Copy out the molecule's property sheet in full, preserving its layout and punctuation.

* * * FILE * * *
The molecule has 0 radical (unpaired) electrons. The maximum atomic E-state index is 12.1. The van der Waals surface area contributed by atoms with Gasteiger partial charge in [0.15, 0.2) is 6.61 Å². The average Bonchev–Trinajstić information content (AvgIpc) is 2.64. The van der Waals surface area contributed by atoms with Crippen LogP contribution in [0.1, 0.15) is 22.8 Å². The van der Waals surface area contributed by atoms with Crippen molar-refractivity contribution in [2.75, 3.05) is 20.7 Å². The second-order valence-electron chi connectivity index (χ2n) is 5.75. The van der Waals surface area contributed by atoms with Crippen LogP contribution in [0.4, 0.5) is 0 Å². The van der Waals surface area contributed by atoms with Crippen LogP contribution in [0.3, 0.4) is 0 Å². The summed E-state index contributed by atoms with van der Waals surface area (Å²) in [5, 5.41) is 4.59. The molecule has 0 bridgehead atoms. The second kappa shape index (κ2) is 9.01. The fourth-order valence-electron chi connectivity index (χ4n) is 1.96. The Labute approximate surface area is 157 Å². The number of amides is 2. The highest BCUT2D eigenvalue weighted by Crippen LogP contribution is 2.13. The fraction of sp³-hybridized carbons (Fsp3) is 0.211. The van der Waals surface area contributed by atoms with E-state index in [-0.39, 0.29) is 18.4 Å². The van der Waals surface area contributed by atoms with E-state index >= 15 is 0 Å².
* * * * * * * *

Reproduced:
The molecule has 0 radical (unpaired) electrons. The maximum atomic E-state index is 12.1. The van der Waals surface area contributed by atoms with Gasteiger partial charge in [0.15, 0.2) is 6.61 Å². The average Bonchev–Trinajstić information content (AvgIpc) is 2.64. The van der Waals surface area contributed by atoms with Crippen LogP contribution in [0.1, 0.15) is 22.8 Å². The van der Waals surface area contributed by atoms with Crippen molar-refractivity contribution in [2.75, 3.05) is 20.7 Å². The second-order valence-electron chi connectivity index (χ2n) is 5.75. The van der Waals surface area contributed by atoms with Crippen LogP contribution in [0.4, 0.5) is 0 Å². The van der Waals surface area contributed by atoms with Crippen LogP contribution in [0.3, 0.4) is 0 Å². The summed E-state index contributed by atoms with van der Waals surface area (Å²) in [5, 5.41) is 4.59. The molecule has 0 bridgehead atoms. The second kappa shape index (κ2) is 9.01. The fourth-order valence-electron chi connectivity index (χ4n) is 1.96. The Labute approximate surface area is 157 Å². The number of amides is 2. The highest BCUT2D eigenvalue weighted by Crippen LogP contribution is 2.13. The fraction of sp³-hybridized carbons (Fsp3) is 0.211. The van der Waals surface area contributed by atoms with E-state index in [-0.39, 0.29) is 18.4 Å². The van der Waals surface area contributed by atoms with E-state index >= 15 is 0 Å².